Only a few months ago we sighed a sense of relief that we had a majority in government and that we could move forwards politically and economically… and then Coronavirus hits the streets.…
The lockdowns across the globe are creating an interim ‘normal’ as property investing, for many, takes a back seat. However, there are still some of you checking property investments out from the comfort of your homes but have many questions like:
- How ‘safe’ is it now to invest in the UK
- What am I best doing now?
- What will happen with property prices?
- Can I still get a mortgage?
- How will the market look post COVID-19?
How ‘safe’ is it now to invest in UK property?
The UK has long had a supply: demand imbalance and the
building industry has been trying to keep up with the annual supply of houses,
but has never quite managed to meet target numbers. That remains the case and is
now exacerbated by vendors not being able to come to market, or at least not as
easily in the past. Estate agents have stopped physical viewings, surveyors have
halted site visits and many conveyancers are not rising to the challenge of
digital and remote working.
All of this means that supply is constrained, but core demand
is still there. UK residential stock is a defensive sector, with vanilla
buy-to-lets the cornerstone.
The commercial sectors
(retail, office, industrial) will, in all likelihood, suffer greater impact as
commerce takes a hit during the lock down period. Although Permitted
Development Rights developments will potentially get a boost as more high
streets lose retailers.
Sectors such as Serviced Accommodation
(short lets), Holiday Lets and some HMOs are finding the times challenging as everyone
migrates back to their longer term residences. These sectors will, no doubt
recover, but it might take time.
The biggest risk currently is delays in new schemes coming
to market, with different parts of the supply chain getting back up to speed after
the crisis. Possibly impacting bigger developments more, if there are volume supply
issues with materials like bricks.
The key is to plan ahead, understand and prepare for these
eventualities as an investor.
What am I best doing property-wise now?
Choose the property sector that best suits your strategy, given
any risks mentioned earlier. Don’t over-stretch yourself financially over the next
6-9 months and take sensible risks.
Projects nearer completion may be ‘safer’ for investors, given the inherent delays there are going to be in the supply chain for new projects and developments. There may well be some keen prices on early-stage off-plan and new builds, as developers seek to bring cash flow into their businesses, but the risk needs to be evaluated alongside your own financial position and appetite for risk.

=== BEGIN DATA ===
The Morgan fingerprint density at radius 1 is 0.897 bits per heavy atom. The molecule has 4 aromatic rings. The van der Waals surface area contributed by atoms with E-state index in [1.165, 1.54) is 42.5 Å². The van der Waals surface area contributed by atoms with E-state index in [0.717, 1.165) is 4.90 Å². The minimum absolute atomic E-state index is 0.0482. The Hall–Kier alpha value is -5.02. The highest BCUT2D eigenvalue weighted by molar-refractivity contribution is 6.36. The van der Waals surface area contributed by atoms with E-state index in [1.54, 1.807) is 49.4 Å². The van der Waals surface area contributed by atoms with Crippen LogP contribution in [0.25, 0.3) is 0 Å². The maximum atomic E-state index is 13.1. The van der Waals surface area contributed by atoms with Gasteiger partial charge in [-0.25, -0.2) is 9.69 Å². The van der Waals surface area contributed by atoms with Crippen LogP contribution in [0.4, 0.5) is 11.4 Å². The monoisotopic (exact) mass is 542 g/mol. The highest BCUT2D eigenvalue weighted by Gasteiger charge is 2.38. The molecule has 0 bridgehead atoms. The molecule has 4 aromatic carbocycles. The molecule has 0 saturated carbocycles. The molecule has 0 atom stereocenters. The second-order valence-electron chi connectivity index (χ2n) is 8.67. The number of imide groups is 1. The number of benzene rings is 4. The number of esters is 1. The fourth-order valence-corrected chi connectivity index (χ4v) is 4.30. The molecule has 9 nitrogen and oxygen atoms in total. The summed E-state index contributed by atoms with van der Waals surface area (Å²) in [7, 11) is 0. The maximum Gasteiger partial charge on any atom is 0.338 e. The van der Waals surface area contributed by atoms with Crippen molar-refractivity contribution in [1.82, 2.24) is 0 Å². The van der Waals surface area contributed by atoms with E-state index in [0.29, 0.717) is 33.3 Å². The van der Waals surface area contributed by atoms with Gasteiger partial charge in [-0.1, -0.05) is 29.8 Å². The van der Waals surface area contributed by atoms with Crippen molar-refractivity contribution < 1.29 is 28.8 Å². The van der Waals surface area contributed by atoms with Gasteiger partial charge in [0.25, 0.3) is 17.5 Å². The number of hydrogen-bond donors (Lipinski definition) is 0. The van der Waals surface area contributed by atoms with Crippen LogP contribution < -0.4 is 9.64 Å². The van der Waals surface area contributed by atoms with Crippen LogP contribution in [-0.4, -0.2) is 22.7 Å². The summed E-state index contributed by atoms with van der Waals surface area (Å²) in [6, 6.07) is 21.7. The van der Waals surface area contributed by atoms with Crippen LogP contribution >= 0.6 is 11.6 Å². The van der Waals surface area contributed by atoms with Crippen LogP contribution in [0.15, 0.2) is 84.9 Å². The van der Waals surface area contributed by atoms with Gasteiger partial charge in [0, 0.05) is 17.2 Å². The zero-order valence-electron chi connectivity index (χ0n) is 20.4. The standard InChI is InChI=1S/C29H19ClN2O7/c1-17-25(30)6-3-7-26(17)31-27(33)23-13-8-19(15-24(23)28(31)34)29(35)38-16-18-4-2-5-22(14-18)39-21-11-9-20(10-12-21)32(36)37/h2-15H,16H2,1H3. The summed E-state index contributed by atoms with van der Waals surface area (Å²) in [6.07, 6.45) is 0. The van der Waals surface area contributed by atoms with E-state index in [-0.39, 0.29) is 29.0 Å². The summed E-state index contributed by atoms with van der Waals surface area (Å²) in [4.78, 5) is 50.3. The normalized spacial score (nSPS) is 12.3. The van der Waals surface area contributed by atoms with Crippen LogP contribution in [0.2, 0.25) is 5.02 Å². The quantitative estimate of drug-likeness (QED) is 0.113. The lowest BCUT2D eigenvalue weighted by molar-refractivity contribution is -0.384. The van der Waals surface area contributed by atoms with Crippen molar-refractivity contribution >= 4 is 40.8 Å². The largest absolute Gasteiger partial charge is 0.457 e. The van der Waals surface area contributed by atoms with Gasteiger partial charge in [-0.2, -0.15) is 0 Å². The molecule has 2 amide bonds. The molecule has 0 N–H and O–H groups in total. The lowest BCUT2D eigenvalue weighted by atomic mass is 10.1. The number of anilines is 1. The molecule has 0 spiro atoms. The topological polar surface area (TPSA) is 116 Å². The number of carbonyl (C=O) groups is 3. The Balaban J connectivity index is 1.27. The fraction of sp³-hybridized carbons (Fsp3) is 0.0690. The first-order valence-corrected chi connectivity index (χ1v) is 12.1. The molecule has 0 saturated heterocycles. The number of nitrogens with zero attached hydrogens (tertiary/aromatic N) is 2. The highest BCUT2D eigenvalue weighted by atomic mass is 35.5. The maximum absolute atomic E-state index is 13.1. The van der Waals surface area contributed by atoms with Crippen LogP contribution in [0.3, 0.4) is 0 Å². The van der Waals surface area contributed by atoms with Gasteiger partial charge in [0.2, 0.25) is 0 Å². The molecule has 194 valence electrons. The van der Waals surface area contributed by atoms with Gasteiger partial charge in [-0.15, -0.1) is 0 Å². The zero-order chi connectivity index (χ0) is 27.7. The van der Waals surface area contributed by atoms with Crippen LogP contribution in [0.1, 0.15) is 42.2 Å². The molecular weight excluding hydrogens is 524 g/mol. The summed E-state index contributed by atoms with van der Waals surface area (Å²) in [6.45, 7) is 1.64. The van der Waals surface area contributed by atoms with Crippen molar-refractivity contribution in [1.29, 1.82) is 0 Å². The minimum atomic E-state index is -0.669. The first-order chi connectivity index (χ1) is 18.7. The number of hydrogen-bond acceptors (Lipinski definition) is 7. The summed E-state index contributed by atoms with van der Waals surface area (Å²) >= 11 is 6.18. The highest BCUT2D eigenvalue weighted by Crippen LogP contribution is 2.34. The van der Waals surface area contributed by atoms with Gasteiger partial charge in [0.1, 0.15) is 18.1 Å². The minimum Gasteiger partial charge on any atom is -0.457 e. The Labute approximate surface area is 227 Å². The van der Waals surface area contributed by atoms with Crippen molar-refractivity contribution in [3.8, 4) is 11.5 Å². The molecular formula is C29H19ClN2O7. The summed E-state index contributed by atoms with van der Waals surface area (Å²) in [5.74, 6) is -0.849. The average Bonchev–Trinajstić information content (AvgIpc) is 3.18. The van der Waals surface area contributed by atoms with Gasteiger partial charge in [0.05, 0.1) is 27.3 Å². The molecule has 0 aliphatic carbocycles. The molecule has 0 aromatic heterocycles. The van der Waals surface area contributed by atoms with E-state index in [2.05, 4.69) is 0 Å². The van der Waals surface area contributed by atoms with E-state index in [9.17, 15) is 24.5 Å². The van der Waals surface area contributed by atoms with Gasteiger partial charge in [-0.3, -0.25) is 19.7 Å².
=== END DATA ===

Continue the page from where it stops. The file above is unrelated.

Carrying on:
happen with property prices?
Whilst transactions have fallen away as viewings are not
happening, it is less certain property prices may tumble given the level of
demand for property is still present.
Many valuers have a 3-month Covid-19 Clause which indemnifies
them for their valuations, so we will tend to see normal property valuations continue
in the short term. But after 3 months, there will be no historic, robust, 3
month comparables. We might then see valuations being written down to cover
surveyors who will be thinking about their Professional Indemnity Insurance,
but demand will still be there. There are more likely to be delays bringing residential
property to market than significant down valuations.
still get a mortgage?
Some lenders are reducing loan-to-values (LTVs) and increasing
rates, not all lenders though. Banks still want to lend. Property offers security
versus many other forms of lending with little or no security.
It might be useful to consider the banks financial position,
given the stronger lenders with a solid financial backing are more likely to
persist with a decent flow of lending and less likely to tighten their
the market look post COVID-19?
Comparisons have been drawn with the Credit crunch of 2008. During the credit crisis, the FTSE declined 43% from peak
to trough. UK property prices declined 19% from a peak in Sept 2007
to a trough in March 2009 (Land Registry).
The 2007-09 credit crisis involved different dynamics, given it was financial, with an almost-complete collapse in the banking system. Millions of people lost their jobs, their homes, their savings or their businesses as credit dried up. While the economic disruption now is immense, the long-term effects on the economy are likely to be far less severe given the speed of government intervention.
UK government stimulus now is more than ten fold the
stimulus package in 2008. This gives rise to the view that the bounce back will
be quicker than post 2008.
If developers survive the shut down, it could take 3 times the length of the shut-down to recover. Some contractors and consultants may not survive even if developers do, which will create delays as developers seek to replace key members of their build team.
On the upside, we could be living with another 3-5 years of ultra low interest rates, which will ease the borrowing situation and enhance leveraged-investor returns.
If you would like help with planning ahead, understanding and preparing
for these eventualities as an investor then please get in contact.
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Sources: Inspired by ‘Trusted Land’ Webinar, Invest-like-a-Pro, CER